Wednesday, July 28, 2010

Intensive intervention cuts child abuse

Intensive interventions can dramatically reduce levels of child abuse in at-risk families. Researchers from Southern Methodist University in Dallas studied 35 families on the at-risk register. Half of them received intensive support in which they were taught how to pay attention and play with their children, how to listen and comfort them, how to offer praise and positive attention, how to give appropriate instructions and commands and how to respond to misbehaviour. They were also given access to materials and resources such as food banks and Medicaid. The other families received normal levels of support from social services. Only 5.9% of the families who received the intensive intervention were later referred to social services for child abuse compared to 28% of the other families.

You can find out more about this research by clicking on the link in the title of this post.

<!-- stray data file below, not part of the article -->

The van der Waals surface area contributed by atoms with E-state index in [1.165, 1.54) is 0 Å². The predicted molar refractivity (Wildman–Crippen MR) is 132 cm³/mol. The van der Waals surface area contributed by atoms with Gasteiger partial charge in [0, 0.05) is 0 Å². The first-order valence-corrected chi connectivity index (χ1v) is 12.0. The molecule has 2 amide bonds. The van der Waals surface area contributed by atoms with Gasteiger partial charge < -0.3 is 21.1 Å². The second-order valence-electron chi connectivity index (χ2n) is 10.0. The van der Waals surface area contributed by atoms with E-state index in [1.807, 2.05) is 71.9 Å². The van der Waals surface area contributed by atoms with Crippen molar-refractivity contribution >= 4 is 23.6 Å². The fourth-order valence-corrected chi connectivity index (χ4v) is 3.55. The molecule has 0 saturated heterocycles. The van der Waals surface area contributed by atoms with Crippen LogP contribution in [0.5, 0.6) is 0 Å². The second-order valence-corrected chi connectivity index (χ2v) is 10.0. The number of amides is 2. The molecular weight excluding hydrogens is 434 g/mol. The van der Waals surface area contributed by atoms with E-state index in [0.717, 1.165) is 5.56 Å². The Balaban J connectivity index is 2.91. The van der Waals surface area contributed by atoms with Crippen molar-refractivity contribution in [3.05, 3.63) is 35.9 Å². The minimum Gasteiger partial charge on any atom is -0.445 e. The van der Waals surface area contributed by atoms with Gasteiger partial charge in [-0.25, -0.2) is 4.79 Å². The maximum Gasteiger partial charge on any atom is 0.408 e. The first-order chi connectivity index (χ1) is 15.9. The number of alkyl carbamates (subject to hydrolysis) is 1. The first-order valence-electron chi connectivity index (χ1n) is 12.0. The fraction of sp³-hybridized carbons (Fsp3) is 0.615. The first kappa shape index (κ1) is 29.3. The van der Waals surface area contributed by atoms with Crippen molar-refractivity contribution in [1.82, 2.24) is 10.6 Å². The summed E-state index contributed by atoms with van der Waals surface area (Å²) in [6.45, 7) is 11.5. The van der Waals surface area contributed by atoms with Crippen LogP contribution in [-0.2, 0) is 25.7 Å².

Dean said...

What factors had the biggest impact to decrease the child abuse? Was it the economic assistance, was it the psychological education. A follow up to determine what is the most important factors would be valuable.

John Gale said...

Dear Dean,
Thanks - that's an interesting question. I think that if the mums were already under pressure financially that would tend to make them more short-tempered with their kids so yes I think you do have to look at the whole picture and not just the effect of the intervention - it will be interesting to see if they follow this up.
Best Wishes,
John Gale,
Mental Health Update